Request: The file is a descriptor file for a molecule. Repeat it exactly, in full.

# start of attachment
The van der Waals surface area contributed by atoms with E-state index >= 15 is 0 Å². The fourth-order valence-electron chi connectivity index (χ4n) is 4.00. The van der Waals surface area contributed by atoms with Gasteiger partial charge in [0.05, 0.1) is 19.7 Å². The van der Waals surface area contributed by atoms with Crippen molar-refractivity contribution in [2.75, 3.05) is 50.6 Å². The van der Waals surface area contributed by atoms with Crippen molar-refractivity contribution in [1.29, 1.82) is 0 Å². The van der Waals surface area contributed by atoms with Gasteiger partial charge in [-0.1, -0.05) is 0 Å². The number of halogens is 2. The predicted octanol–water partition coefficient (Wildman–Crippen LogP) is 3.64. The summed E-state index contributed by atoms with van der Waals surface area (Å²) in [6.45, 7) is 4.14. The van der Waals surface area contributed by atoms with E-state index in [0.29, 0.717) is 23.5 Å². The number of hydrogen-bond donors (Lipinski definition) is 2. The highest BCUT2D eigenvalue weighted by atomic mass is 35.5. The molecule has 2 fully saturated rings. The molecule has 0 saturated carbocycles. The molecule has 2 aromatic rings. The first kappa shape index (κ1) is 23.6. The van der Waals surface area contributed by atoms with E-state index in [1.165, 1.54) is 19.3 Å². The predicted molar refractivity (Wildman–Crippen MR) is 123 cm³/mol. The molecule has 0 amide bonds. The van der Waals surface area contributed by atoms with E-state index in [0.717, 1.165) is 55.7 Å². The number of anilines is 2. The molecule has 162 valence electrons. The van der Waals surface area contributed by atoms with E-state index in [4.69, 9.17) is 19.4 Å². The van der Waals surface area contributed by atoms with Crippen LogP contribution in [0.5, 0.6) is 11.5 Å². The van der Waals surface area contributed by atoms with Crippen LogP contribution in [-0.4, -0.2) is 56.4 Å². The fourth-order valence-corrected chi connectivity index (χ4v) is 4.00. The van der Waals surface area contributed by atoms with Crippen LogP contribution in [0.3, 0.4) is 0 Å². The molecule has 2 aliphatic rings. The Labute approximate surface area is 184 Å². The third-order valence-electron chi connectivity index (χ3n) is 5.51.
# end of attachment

The van der Waals surface area contributed by atoms with E-state index >= 15 is 0 Å². The fourth-order valence-electron chi connectivity index (χ4n) is 4.00. The van der Waals surface area contributed by atoms with Gasteiger partial charge in [0.05, 0.1) is 19.7 Å². The van der Waals surface area contributed by atoms with Crippen molar-refractivity contribution in [2.75, 3.05) is 50.6 Å². The van der Waals surface area contributed by atoms with Crippen molar-refractivity contribution in [1.29, 1.82) is 0 Å². The van der Waals surface area contributed by atoms with Gasteiger partial charge in [-0.1, -0.05) is 0 Å². The number of halogens is 2. The predicted octanol–water partition coefficient (Wildman–Crippen LogP) is 3.64. The summed E-state index contributed by atoms with van der Waals surface area (Å²) in [6.45, 7) is 4.14. The van der Waals surface area contributed by atoms with E-state index in [0.29, 0.717) is 23.5 Å². The number of hydrogen-bond donors (Lipinski definition) is 2. The highest BCUT2D eigenvalue weighted by atomic mass is 35.5. The molecule has 2 fully saturated rings. The molecule has 0 saturated carbocycles. The molecule has 2 aromatic rings. The first kappa shape index (κ1) is 23.6. The van der Waals surface area contributed by atoms with E-state index in [1.165, 1.54) is 19.3 Å². The predicted molar refractivity (Wildman–Crippen MR) is 123 cm³/mol. The molecule has 0 amide bonds. The van der Waals surface area contributed by atoms with E-state index in [0.717, 1.165) is 55.7 Å². The number of anilines is 2. The molecule has 162 valence electrons. The van der Waals surface area contributed by atoms with E-state index in [4.69, 9.17) is 19.4 Å². The van der Waals surface area contributed by atoms with Crippen LogP contribution in [0.5, 0.6) is 11.5 Å². The van der Waals surface area contributed by atoms with Crippen LogP contribution in [-0.4, -0.2) is 56.4 Å². The fourth-order valence-corrected chi connectivity index (χ4v) is 4.00. The van der Waals surface area contributed by atoms with Crippen LogP contribution in [0.3, 0.4) is 0 Å². The molecule has 2 aliphatic rings. The Labute approximate surface area is 184 Å². The third-order valence-electron chi connectivity index (χ3n) is 5.51.